The research seemingly confirms that this type of woman is ambitious, driven, confident and successful, but also kind, compassionate, fashion-loving and funny.
However, just as marketers may have been misled by the stereotype of the emotionally drained, workaholic career woman, brands should be wary of adopting a 'one-size-fits-all' approach to connecting with the New Type A.
Crispin Reed, managing director of consultancy and design agency Brandhouse, says that a lot of the mistakes made by marketers are predicated on inaccurate stereotyping. 'The time pressures marketers face are huge and the question is, how they really get under the skin of their target market,' he adds.
Some marketing directors claim their intuitive understanding of consumers is accurate. However, many in the research industry complain that, outside the retail sector, many marketing directors are too removed from the realities of their consumers' lives.
One brand that cannot be accused of losing touch is Procter & Gamble (see below). 'The key is understanding the whole life of the consumer,' explains Roisin Donnelly, the company's corporate marketing director and head of marketing. 'It is all about understanding that women don't want it all and to be the boss all the time at any cost.'
Ultimately, then, brands that fail to embrace the 'me' to 'we' paradigm shift risk appearing out of touch and being left on the shelf.
- Women will have two or three careers in their lifetime.
Source: Future Lab
- There has been a major increase in female entrepreneurs in the past 10 years.
- More than four in 10 ABC1 women are their household's chief income earners.
Source: TGI Jan-Dec10
- In 2011, 53% of ABC1 women were single, but there has been a 5% increase in ABC1 women married or living with a partner since 2001.
Source: NRS Jul 10-Jun 11
- Average age for women having first child has gone up from 28 in 2000 to 30 in 2011.
Source: Office for National Statistics
- Consumers have become more price-conscious. Three years ago, 70% of consumers were unable to pinpoint the price of milk to within 5p; today 70% can.
- Consumers are undertaking more planning prior to shopping.
- Many consumers are doing fewer, smaller shops.
- There is still a 'lipstick effect' of sorts, and consumers are still treating themselves with products they really want, such as moisturisers and shampoo.
THE MARKETING DIRECTOR'S VIEW
ROISIN DONNELLY, corporate marketing director and head of marketing, Procter & Gamble
'We have certainly recognised the changing attitudes of a growing base of affluent women,' says Donnelly. 'These consumers love innovation and want to be early adopters, not just in terms of technology but in other categories, such as beauty.'
She adds that it is important not to overestimate the negative impact of the recession on this group of consumers.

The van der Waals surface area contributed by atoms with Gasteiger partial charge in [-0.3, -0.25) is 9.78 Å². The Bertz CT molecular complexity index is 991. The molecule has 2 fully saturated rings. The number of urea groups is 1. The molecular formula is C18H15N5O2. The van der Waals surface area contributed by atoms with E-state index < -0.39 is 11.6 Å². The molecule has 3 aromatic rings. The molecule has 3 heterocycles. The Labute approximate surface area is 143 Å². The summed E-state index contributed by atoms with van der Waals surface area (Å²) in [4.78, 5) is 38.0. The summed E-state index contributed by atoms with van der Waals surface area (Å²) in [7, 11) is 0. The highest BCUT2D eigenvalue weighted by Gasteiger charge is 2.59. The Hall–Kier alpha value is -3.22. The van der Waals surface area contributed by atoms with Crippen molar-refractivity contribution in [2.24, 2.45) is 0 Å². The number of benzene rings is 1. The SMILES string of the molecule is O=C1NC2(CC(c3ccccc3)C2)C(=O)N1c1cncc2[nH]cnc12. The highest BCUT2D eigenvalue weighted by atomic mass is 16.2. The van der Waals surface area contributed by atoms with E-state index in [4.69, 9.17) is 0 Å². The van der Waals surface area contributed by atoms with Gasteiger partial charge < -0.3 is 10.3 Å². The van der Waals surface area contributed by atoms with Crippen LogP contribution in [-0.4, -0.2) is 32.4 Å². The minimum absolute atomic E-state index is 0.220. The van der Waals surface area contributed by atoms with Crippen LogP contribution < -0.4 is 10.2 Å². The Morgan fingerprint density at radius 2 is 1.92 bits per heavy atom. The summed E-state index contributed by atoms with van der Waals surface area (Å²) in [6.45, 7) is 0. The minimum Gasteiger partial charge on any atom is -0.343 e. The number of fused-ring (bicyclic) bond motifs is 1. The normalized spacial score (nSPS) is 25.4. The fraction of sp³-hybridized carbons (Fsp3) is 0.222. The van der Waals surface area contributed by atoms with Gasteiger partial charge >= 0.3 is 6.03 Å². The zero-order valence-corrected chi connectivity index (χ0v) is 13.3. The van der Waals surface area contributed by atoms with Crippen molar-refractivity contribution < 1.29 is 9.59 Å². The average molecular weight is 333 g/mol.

'Sixty per cent of consumers are spending more or the same as they were prior to the recession,' says Donnelly.
These consumers prioritise spending on beauty, she adds. 'The key is that we have a portfolio that gives consumers choice. So we are innovating at the top end of the scale with Olay Professional, but also not ignoring the bottom end of the scale.'
Procter & Gamble has tweaked its marketing strategy to better connect with these consumers, who care what experts think, but also depend heavily on their peers for advice. 'We have adapted to our market and invested in more digital activity, blogs and community,' says Donnelly.
The company has launched its own network, Supersavvyme, and is increasing its focus on 'creating a culture of trust' among consumers.
According to Donnelly, positive ratings and reviews on sites like Amazon drive sales of electrical products such as Oral B toothbrushes. 'It is important to have a dialogue with these consumers and engage with them across different platforms.'
THE NEW TYPE A
51% of New Type A (NTA) women are the main income-earner in their household
77% of NTAs say they want to be the best they can in every area of their lives
90% of NTAs say they have varied interests, from fashion, films and travel to international news and events
80% of NTAs say that women should support each other both personally and professionally
73% of NTAs agree that there is 'a world out there waiting to be discovered'
72% of NTAs say looking good is important to them
Source: Marie Claire
The New Type A is important to brands because she is
- An early adopter
- An influencer
- Eager to look good
Marie Claire undertook the research in June 2011. It included qualitative research of 56 women, aged between 20 and 49.
A quantitative survey of 1100 28- to 38-year-old ABC1 women also took place. Of these, 650 were from a nationally representative sample, and 450 were Marie Claire readers.
Nicola Clark is head of features at Marketing magazine. Follow her on Twitter @nickykc
This article was first published on marketingmagazine.co.uk